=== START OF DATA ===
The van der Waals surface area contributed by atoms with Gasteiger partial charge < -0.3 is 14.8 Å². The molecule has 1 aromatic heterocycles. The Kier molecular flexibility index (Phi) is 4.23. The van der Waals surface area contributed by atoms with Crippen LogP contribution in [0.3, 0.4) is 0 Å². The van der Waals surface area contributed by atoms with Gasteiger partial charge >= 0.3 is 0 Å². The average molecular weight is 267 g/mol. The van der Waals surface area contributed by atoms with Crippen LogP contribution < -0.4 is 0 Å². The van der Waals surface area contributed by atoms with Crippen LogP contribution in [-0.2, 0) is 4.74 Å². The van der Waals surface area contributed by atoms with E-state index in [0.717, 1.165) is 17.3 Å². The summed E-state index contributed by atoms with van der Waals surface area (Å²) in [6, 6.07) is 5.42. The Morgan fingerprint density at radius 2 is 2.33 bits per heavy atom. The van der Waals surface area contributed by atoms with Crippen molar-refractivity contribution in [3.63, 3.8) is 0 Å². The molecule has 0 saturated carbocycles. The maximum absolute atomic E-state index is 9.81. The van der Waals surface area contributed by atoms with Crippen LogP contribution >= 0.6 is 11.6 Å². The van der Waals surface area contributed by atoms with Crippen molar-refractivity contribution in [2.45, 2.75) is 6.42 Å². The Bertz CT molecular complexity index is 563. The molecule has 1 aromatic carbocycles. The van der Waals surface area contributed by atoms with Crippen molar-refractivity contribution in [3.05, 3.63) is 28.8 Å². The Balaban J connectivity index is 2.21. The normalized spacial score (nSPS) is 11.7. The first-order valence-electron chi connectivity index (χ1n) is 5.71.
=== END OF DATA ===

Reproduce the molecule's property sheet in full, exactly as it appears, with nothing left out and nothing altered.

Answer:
The van der Waals surface area contributed by atoms with Gasteiger partial charge < -0.3 is 14.8 Å². The molecule has 1 aromatic heterocycles. The Kier molecular flexibility index (Phi) is 4.23. The van der Waals surface area contributed by atoms with Crippen LogP contribution in [0.3, 0.4) is 0 Å². The van der Waals surface area contributed by atoms with Gasteiger partial charge >= 0.3 is 0 Å². The average molecular weight is 267 g/mol. The van der Waals surface area contributed by atoms with Crippen LogP contribution < -0.4 is 0 Å². The van der Waals surface area contributed by atoms with Crippen LogP contribution in [-0.2, 0) is 4.74 Å². The van der Waals surface area contributed by atoms with E-state index in [0.717, 1.165) is 17.3 Å². The summed E-state index contributed by atoms with van der Waals surface area (Å²) in [6, 6.07) is 5.42. The Morgan fingerprint density at radius 2 is 2.33 bits per heavy atom. The van der Waals surface area contributed by atoms with Crippen molar-refractivity contribution in [3.63, 3.8) is 0 Å². The molecule has 0 saturated carbocycles. The maximum absolute atomic E-state index is 9.81. The van der Waals surface area contributed by atoms with Crippen LogP contribution >= 0.6 is 11.6 Å². The van der Waals surface area contributed by atoms with Crippen molar-refractivity contribution in [2.45, 2.75) is 6.42 Å². The Bertz CT molecular complexity index is 563. The molecule has 1 aromatic carbocycles. The van der Waals surface area contributed by atoms with Crippen molar-refractivity contribution in [3.05, 3.63) is 28.8 Å². The Balaban J connectivity index is 2.21. The normalized spacial score (nSPS) is 11.7. The first-order valence-electron chi connectivity index (χ1n) is 5.71.